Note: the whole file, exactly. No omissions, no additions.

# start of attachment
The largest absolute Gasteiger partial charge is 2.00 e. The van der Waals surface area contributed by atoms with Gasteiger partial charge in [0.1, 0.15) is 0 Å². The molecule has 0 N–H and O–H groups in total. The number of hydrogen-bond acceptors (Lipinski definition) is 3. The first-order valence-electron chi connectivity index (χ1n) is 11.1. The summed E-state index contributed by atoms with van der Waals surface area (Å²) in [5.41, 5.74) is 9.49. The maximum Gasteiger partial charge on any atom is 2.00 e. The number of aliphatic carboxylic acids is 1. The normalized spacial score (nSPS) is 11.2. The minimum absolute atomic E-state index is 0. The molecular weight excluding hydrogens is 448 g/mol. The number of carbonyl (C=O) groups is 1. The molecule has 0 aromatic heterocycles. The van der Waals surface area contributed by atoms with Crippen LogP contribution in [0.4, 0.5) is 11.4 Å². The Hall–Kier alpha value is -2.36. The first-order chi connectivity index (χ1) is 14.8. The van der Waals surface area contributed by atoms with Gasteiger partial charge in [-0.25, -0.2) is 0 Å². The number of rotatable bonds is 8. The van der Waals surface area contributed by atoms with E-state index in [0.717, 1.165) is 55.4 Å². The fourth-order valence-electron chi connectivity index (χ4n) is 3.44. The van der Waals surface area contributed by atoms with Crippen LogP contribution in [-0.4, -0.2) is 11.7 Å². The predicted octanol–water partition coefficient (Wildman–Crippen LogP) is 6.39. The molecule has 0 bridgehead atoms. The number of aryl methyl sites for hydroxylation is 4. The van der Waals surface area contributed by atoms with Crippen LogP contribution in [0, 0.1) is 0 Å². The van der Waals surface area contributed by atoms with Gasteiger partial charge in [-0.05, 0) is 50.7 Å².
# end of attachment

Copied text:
The largest absolute Gasteiger partial charge is 2.00 e. The van der Waals surface area contributed by atoms with Gasteiger partial charge in [0.1, 0.15) is 0 Å². The molecule has 0 N–H and O–H groups in total. The number of hydrogen-bond acceptors (Lipinski definition) is 3. The first-order valence-electron chi connectivity index (χ1n) is 11.1. The summed E-state index contributed by atoms with van der Waals surface area (Å²) in [5.41, 5.74) is 9.49. The maximum Gasteiger partial charge on any atom is 2.00 e. The number of aliphatic carboxylic acids is 1. The normalized spacial score (nSPS) is 11.2. The minimum absolute atomic E-state index is 0. The molecular weight excluding hydrogens is 448 g/mol. The number of carbonyl (C=O) groups is 1. The molecule has 0 aromatic heterocycles. The van der Waals surface area contributed by atoms with Crippen LogP contribution in [0.4, 0.5) is 11.4 Å². The Hall–Kier alpha value is -2.36. The first-order chi connectivity index (χ1) is 14.8. The van der Waals surface area contributed by atoms with Gasteiger partial charge in [-0.25, -0.2) is 0 Å². The number of rotatable bonds is 8. The van der Waals surface area contributed by atoms with E-state index in [0.717, 1.165) is 55.4 Å². The fourth-order valence-electron chi connectivity index (χ4n) is 3.44. The van der Waals surface area contributed by atoms with Crippen LogP contribution in [-0.4, -0.2) is 11.7 Å². The predicted octanol–water partition coefficient (Wildman–Crippen LogP) is 6.39. The molecule has 0 bridgehead atoms. The number of aryl methyl sites for hydroxylation is 4. The van der Waals surface area contributed by atoms with Crippen LogP contribution in [0, 0.1) is 0 Å². The van der Waals surface area contributed by atoms with Gasteiger partial charge in [-0.05, 0) is 50.7 Å².